[OP-ED] Bill Graham's Funeral
Recently I had the opportunity and privilege to attend Billy Graham’s funeral in Charlotte, N.C. as one of only 2300 invited guests. People from all over the world from different denominations attended as well as a number of the crusade staffs. There were Asians, Whites, Blacks and Latinos. I arrived at 7:30 a.m. for the 12:00 p.m. service due to many security issues and the attendance of the President and Vice-President of the United States. There were Kings and Queens from foreign countries including Ambassadors and former government officials.
As I walked outside the huge tent trying to avoid the cold and wind, I held conversations with a number of the invited. I could find no one else from Philadelphia while I observed the beautiful grounds and the Library where Billy was to be buried next to his wife, Ruth preceded him 10 years. The two major members of his team were also buried in that location. Cliff Barrows, the choir director, and George Beverly Shea, the extraordinary baritone who sang at every crusade before Billy’s message.
William Franklin “Billy” Graham Jr. was born on November 7, 1918 on the dairy farm right next to the burial site. Billy Graham preached to nearly 215 million people across six continents starting in 1949 in Los Angeles.
In 1992 Billy held his final crusade in Philadelphia where I chaired and Rev. Bill Moore co-chaired the Crusade. It was the most diverse crusade in Billy’s history with a committee of predominately Black ministries. Over 250,000 attended over the 5 days’ at Veteran Stadium in South Philadelphia.
Billy counseled many Presidents but for me the 1992 Crusade in Philadelphia was the highlight of my spiritual life and relationship with over 500 churches from different walks and denominations with common goals and unity.
The funeral participants was limited to the family, Jean, the surviving sister of Billy, said how Ruth while in China at 13 years old wrote a poem of her ideal husband “Let him be like you” (Jesus). Virginia, his oldest daughter sounded like Billy preaching the Bible with an emphasis on the 2nd coming of Jesus.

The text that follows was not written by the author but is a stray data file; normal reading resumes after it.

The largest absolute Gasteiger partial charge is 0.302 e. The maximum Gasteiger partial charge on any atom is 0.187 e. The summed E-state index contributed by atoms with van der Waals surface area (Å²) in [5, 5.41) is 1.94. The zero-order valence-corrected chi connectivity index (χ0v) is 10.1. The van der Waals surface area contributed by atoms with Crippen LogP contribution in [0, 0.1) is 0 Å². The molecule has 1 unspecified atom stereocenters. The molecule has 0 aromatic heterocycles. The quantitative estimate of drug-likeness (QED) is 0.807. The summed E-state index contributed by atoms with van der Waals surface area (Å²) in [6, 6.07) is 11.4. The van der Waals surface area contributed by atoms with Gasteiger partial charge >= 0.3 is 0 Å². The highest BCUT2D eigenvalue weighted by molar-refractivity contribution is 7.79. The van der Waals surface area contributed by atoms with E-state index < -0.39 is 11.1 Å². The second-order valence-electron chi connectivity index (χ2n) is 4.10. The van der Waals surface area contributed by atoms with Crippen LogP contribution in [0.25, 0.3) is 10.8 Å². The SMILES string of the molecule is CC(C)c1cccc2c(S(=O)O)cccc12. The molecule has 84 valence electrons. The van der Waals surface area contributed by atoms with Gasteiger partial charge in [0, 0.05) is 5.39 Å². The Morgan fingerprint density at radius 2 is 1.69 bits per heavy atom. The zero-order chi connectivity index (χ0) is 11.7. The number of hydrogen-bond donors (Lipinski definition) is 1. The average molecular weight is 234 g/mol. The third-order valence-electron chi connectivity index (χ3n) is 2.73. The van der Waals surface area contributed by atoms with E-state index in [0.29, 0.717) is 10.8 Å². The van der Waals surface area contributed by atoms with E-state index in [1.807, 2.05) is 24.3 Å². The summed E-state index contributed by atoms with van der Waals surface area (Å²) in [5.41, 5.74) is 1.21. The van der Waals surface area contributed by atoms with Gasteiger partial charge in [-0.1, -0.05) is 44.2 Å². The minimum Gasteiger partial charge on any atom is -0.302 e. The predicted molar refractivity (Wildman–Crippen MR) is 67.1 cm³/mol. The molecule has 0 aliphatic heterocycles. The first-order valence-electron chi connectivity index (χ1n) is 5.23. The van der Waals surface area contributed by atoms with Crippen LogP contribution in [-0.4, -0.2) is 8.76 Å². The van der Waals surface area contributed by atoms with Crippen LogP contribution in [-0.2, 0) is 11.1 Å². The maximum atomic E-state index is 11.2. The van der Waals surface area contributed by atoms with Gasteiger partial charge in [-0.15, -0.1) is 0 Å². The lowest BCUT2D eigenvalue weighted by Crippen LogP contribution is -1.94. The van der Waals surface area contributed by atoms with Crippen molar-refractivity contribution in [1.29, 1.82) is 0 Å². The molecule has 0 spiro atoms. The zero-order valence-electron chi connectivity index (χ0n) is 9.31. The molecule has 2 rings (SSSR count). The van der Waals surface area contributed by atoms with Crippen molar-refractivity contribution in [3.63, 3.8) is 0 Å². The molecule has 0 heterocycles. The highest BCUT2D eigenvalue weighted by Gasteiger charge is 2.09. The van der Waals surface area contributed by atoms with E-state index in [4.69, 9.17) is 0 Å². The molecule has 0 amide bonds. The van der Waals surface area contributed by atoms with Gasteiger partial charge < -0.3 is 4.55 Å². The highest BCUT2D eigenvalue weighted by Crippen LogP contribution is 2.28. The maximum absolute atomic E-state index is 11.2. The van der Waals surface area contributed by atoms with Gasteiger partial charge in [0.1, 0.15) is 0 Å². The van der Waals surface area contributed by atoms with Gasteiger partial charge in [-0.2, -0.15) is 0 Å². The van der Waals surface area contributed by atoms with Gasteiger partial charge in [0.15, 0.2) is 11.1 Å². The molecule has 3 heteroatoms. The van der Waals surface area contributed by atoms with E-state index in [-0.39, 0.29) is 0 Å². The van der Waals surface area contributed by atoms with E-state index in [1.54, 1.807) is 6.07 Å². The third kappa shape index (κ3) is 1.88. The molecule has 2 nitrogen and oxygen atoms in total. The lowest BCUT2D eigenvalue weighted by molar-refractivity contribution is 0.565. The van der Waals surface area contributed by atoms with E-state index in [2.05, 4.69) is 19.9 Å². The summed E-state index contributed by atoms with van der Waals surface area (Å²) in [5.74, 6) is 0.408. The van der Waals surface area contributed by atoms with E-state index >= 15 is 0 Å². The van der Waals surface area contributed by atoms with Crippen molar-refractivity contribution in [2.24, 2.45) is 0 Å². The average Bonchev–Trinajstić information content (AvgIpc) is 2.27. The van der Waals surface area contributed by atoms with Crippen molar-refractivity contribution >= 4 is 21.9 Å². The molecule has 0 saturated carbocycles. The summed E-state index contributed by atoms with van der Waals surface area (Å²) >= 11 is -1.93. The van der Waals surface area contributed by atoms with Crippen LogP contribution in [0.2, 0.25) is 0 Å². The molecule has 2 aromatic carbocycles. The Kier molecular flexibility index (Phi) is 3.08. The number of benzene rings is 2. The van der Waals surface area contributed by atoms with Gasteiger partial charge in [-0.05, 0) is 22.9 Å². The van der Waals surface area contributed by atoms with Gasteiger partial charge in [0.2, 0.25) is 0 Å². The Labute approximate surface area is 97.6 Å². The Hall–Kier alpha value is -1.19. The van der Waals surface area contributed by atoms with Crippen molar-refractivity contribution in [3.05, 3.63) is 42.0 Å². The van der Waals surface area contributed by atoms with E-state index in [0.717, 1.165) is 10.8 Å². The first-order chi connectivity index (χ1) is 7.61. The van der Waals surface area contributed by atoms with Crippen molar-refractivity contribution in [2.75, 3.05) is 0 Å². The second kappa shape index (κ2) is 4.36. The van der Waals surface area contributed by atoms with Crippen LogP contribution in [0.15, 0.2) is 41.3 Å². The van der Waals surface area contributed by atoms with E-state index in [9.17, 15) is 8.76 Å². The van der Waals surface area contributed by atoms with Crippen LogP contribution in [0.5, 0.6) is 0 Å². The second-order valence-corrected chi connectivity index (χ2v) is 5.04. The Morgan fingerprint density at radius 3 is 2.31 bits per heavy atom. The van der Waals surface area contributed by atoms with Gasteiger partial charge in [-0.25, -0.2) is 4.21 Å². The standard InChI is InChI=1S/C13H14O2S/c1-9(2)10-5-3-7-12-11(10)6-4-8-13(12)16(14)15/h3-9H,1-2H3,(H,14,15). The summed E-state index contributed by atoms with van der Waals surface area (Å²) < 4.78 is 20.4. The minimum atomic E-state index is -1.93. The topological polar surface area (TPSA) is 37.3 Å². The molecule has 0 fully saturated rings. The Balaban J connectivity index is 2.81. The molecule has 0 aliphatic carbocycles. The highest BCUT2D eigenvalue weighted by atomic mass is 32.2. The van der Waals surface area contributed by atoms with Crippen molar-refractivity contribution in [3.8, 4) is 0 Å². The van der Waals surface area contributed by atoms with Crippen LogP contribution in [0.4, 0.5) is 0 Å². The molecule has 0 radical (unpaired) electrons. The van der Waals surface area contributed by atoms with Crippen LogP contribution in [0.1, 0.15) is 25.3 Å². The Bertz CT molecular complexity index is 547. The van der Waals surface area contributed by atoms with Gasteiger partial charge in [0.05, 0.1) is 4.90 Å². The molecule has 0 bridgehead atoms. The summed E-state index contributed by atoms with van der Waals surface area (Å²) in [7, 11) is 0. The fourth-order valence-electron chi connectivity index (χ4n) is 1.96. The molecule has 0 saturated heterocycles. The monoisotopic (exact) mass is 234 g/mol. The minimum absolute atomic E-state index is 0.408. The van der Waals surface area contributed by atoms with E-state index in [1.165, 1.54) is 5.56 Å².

Anne, the next youngest, spoke of her divorce, remarriage to the wrong person and becoming a single parent while her father never judged her but waited for her until she returned home, showing her what God is like. Ruth, the youngest daughter and Rev. Nelson Graham, the youngest son, emphasized that Billy never gave his opinion but the word of God and that love, faithfulness, availability and teachability was the person that Billy was to all of the family.
The oldest son, Franklin who has inherited the Billy Graham Evangelistic Association preached a message that his father would have preached at his funeral. His emphasis was that Billy was the same in public as he was in private. Billy’s aim in all was to get to heaven and have others join him in the journey. Billy said “someday you will read or hear that Billy Graham is dead. Don’t you believe a word of it! I shall be more alive that, I am now…I will have gone into the Presence of God.” I have only changed my address.
I was privileged to hear Billy since the age of 15 on WABC radio in New York on Sundays before the Howard Cosell sports program and to walk and work with Billy in Philadelphia and other crusades. I write about my experience with Billy in my autobiography to be out in September and the events in 1992 in Philadelphia. Billy will be missed in America and throughout the world as was evident at this wonderful and inspiring funeral. Thank you Billy for allowing me to be one of the few that walked with you in life and got to see the end.